The 'Big Pregnancy Lie' Unveiled: Just Because Celebrities Are Having Babies Later In Life Doesn't Make it a Good Idea
A new book by author Tanya Selvaratnam attempts to set the record straight between the perception and reality of delayed pregnancy.
No matter how fashionable it may seem, a woman delaying pregnancy into her late 30s and 40s may not be such a good idea reports CNN.
The author of a new book "The Big Lie: Motherhood, Feminism and the Reality of the Biological Clock" Tanya Selvaratnam discusses how celebrities depicted in media as having successfully delayed motherhood is unrealistic for the average woman, and the coverage does not fully take into account the struggle that it takes to get pregnant later in life.
"One of the reasons I wrote the book was because I was frustrated by the conflicting messages and information out there," Selvaratnam said. "We see celebrities having kids seemingly without any problems and we have no idea what they went through. We see the end result, but not the struggle."
According to the Southern California Center for Reproductive Medicine, a woman as young as 35 has only a 10 percent chance of becoming pregnant without medial intervention, risks a 25 percent chance of a miscarriage when pregnant, and one in 350 babies born to women over 35 have Down Syndrome.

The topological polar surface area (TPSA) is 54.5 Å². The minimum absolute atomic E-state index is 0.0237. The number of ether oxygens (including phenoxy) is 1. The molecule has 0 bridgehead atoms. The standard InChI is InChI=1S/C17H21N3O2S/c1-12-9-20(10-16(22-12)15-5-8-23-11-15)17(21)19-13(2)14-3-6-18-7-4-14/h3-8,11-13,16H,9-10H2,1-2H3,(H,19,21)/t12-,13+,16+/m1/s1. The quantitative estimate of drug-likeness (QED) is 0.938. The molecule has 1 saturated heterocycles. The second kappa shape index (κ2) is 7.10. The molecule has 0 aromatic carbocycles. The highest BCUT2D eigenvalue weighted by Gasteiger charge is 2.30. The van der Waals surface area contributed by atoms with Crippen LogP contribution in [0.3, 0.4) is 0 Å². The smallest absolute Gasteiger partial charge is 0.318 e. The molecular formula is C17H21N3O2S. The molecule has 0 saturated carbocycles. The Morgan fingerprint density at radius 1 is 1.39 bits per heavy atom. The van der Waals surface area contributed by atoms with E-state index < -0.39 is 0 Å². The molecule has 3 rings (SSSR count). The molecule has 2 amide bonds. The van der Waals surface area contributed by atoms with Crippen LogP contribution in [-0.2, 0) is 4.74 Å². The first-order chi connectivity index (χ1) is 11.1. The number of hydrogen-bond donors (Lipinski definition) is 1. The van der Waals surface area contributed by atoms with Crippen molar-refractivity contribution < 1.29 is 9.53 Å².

"When women have miscarriages or infertility we feel like failures. I want people to realize how common these issues are. When you see the statistics, it becomes clear you are not alone," Selvaratnam said. "You look at celebs and think 'What's wrong with me?' when it seems to work out for all of these other people. But the truth is, for most people, it doesn't work out."
Despite the biological reality, the trend has been in recent decades for more and more women putting off motherhood until later in life. A Pew study has revealed that in 1976 there were only about 580,000 childless women in the United States between the ages of 40 and 44. The number in 2008 was 1.9 million.
"We are the guinea pig generation for testing the limits of our fertility, or our chances of having a child. The shock and the lack of preparation when you're not prepared and the pressure women feel in general about our reproductive selves adds to the shame women feel when they can't get pregnant," Selvaratnam said.